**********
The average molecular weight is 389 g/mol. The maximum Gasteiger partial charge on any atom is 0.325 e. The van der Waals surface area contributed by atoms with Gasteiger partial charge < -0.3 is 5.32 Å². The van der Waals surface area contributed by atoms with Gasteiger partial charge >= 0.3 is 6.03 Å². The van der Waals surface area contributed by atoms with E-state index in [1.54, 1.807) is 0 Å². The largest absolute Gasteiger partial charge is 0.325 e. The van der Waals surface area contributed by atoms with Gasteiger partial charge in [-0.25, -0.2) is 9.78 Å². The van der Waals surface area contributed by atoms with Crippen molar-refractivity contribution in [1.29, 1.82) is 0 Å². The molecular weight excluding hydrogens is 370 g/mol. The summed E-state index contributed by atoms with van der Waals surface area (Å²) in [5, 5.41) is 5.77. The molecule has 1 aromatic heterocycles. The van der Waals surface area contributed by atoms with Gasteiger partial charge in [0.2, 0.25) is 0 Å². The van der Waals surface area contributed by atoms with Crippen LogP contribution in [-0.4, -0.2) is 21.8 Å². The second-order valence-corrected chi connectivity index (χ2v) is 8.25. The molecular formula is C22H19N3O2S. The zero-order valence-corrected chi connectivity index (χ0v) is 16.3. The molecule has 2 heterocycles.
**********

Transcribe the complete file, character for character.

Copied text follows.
The average molecular weight is 389 g/mol. The maximum Gasteiger partial charge on any atom is 0.325 e. The van der Waals surface area contributed by atoms with Gasteiger partial charge < -0.3 is 5.32 Å². The van der Waals surface area contributed by atoms with Gasteiger partial charge >= 0.3 is 6.03 Å². The van der Waals surface area contributed by atoms with E-state index in [1.54, 1.807) is 0 Å². The largest absolute Gasteiger partial charge is 0.325 e. The van der Waals surface area contributed by atoms with Gasteiger partial charge in [-0.25, -0.2) is 9.78 Å². The van der Waals surface area contributed by atoms with Crippen molar-refractivity contribution in [1.29, 1.82) is 0 Å². The molecular weight excluding hydrogens is 370 g/mol. The summed E-state index contributed by atoms with van der Waals surface area (Å²) in [5, 5.41) is 5.77. The molecule has 1 aromatic heterocycles. The van der Waals surface area contributed by atoms with Gasteiger partial charge in [0.2, 0.25) is 0 Å². The van der Waals surface area contributed by atoms with Crippen LogP contribution in [-0.4, -0.2) is 21.8 Å². The second-order valence-corrected chi connectivity index (χ2v) is 8.25. The molecular formula is C22H19N3O2S. The zero-order valence-corrected chi connectivity index (χ0v) is 16.3. The molecule has 2 heterocycles.